The difficulty of clinical diagnosis even with the advent of DNA mutation analysis underscores the importance of reporting complete clinical descriptions of patients for whom genetic data are available to make more accurate genotype-phenotype correlations. In addition to the distinguishing feature of ankyloblepharon, AEC syndrome may be differentiated from EEC syndrome by the common occurrence of erosive scalp lesions that are often colonized with mixed flora and may necessitate early topical and systemic antibiotic therapy.2,22 Although all 7 of the original patients described by Hay and Wells were noted to have varying degrees of alopecia, only 2 were described with other forms of scalp involvement: one with “recurrent bacterial infections”1(p280) and the other with “cradle cap eczema with folliculitis.”1(p283) Interestingly, these 2 patients were the only children evaluated in the series, suggesting that the scalp lesions may improve with age and/or resolve with alopecia. In contrast, EEC syndrome often displays ectrodactyly and genitourinary abnormalities, including renal agenesis. Clefting in EEC syndrome usually includes cleft lip (with or without cleft palate), whereas isolated cleft palate (as noted in patient 2) can occur in AEC syndrome, RHS, or LMS.12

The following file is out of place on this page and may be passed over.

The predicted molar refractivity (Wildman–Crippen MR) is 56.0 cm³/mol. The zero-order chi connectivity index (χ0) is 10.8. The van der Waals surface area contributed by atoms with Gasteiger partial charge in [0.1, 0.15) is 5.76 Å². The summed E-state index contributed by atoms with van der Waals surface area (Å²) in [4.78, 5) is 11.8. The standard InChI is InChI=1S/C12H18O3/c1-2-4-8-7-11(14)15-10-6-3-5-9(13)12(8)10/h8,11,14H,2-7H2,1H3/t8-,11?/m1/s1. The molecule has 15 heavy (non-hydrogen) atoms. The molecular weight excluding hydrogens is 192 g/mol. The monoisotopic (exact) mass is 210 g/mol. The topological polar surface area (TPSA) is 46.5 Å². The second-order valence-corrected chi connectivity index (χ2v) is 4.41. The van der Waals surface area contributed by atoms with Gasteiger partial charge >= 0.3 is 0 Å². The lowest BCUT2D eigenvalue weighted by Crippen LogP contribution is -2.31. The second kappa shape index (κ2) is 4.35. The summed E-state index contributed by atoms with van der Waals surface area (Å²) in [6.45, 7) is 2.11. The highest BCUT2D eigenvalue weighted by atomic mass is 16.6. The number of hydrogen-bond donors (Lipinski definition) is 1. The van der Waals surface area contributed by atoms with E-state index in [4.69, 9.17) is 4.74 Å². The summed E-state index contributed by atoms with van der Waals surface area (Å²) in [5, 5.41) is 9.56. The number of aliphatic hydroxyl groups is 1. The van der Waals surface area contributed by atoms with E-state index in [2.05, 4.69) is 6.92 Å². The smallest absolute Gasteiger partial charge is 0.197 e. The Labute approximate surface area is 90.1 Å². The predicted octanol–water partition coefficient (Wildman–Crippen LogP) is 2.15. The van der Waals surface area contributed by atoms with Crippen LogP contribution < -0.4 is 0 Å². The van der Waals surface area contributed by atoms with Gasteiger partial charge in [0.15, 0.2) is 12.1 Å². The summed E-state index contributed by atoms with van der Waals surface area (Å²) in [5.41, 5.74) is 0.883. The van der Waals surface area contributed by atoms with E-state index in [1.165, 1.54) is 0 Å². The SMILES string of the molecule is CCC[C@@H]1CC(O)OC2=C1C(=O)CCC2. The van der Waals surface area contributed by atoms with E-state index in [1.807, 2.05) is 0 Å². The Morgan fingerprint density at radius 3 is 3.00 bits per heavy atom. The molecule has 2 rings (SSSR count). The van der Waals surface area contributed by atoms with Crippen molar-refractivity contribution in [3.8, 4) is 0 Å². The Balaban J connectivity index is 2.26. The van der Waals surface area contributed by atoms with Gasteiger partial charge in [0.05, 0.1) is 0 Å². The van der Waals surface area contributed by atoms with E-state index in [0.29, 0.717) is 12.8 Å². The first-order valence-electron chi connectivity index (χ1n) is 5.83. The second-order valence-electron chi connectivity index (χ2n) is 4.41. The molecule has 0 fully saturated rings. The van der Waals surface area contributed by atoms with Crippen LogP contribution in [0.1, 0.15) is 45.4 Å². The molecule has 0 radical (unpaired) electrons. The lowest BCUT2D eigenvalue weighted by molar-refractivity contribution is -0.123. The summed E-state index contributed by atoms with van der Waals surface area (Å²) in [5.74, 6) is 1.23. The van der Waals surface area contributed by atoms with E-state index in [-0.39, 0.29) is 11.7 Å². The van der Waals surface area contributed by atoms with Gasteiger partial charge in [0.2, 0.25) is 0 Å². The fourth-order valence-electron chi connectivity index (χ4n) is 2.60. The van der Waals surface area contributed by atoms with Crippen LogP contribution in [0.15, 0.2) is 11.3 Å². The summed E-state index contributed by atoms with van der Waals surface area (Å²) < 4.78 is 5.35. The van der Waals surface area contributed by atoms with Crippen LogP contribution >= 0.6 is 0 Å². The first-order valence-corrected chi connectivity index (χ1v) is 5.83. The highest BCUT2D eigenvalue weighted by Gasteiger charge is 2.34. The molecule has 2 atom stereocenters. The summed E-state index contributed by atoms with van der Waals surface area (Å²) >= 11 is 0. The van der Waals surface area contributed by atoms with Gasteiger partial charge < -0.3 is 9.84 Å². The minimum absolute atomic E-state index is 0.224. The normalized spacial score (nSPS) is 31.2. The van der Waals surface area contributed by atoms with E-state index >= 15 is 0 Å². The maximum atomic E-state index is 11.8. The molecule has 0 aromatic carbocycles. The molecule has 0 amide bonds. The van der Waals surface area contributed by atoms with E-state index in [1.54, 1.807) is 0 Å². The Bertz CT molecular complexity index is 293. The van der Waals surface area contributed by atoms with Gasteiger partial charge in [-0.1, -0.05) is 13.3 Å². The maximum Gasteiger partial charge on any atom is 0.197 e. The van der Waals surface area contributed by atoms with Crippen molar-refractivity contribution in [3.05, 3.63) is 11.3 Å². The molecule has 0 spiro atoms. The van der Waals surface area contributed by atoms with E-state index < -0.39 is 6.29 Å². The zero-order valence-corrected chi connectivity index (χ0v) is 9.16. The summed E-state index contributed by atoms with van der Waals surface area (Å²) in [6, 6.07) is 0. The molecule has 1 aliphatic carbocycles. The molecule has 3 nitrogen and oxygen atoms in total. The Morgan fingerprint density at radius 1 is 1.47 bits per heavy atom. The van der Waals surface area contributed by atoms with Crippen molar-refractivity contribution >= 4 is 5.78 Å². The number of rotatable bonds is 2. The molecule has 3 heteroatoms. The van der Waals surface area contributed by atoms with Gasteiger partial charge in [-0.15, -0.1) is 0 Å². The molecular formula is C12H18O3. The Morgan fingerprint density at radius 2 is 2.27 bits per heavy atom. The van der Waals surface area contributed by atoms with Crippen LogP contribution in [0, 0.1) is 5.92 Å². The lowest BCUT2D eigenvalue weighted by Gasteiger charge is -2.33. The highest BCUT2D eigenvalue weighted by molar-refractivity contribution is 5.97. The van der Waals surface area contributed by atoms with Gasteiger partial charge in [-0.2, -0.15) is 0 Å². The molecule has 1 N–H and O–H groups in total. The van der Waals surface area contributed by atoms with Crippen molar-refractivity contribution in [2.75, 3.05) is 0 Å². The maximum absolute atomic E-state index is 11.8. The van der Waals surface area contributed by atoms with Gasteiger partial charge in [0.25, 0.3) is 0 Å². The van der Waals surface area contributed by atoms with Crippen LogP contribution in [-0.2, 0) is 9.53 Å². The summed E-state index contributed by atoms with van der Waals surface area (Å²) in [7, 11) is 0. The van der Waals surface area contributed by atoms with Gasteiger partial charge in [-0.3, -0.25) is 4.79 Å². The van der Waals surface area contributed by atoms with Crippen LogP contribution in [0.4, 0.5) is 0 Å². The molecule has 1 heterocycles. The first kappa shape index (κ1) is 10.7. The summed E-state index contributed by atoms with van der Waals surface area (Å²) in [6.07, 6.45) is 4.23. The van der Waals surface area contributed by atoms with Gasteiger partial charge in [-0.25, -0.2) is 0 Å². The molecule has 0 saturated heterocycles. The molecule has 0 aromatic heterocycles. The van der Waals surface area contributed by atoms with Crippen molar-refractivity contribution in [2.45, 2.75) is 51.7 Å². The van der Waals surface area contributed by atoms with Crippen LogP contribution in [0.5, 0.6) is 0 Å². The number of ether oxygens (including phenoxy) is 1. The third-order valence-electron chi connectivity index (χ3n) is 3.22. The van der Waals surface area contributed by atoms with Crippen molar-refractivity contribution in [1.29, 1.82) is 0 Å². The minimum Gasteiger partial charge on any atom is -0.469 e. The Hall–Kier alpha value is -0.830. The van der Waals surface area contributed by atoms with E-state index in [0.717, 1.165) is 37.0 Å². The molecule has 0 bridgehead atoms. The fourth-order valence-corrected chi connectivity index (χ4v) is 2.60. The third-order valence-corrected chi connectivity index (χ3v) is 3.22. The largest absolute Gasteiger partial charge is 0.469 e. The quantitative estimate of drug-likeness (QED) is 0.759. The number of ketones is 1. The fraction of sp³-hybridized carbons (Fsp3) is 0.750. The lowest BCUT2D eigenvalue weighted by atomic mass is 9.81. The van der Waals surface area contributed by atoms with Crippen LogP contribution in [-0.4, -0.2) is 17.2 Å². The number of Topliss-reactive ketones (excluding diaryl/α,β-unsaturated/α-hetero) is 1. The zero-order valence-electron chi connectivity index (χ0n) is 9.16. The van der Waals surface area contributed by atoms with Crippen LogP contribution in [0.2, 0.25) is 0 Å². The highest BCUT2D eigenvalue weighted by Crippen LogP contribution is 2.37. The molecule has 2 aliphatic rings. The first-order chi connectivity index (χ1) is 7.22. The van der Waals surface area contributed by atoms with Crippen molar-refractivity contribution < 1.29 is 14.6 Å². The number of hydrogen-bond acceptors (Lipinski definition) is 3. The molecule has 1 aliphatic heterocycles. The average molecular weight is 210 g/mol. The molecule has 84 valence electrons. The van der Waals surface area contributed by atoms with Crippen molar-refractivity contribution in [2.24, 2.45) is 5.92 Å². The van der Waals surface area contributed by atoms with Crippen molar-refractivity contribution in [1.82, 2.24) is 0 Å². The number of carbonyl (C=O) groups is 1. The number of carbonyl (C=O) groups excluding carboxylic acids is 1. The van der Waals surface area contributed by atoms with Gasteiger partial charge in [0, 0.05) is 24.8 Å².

The clinical distinctions between RHS and AEC syndrome are no longer considered significant. In Syndromes of the Head and Neck,23 only the feature of ankyloblepharon was proposed to distinguish the 2 clinical diagnoses. However, 2 unrelated patients, one with RHS (no ankyloblepharon) and the other with AEC syndrome (with ankyloblepharon), have recently been associated with the identical p63 mutation (I510T).24 Both patients had erosive scalp lesions. At least 4 other patients previously classified as having RHS, including 1 with solitary ankyloblepharon,25 have been linked to mutations within or near the SAM domain associated with AEC syndrome.10,25,26 Interestingly, some of these were frameshift mutations, resulting in an elongated (rather than truncated) protein. One patient with RHS27 had a mutation at R279 in the DNA-binding domain of p63, a region that has been associated with EEC mutations. However, this patient did not have clefting, ankyloblepharon, or erosive scalp dermatitis and had several EEC-like skeletal variations, which argues for reclassification of this patient as having the EEC syndrome. Thus, a review of the recent literature suggests that scalp involvement, rather than ankyloblepharon, seems to be the most distinguishing feature of the group of AEC syndrome and RHS relative to the other p63-associated clefting and ectodermal dysplasia syndromes and appears to correlate with missense mutations in the SAM domain.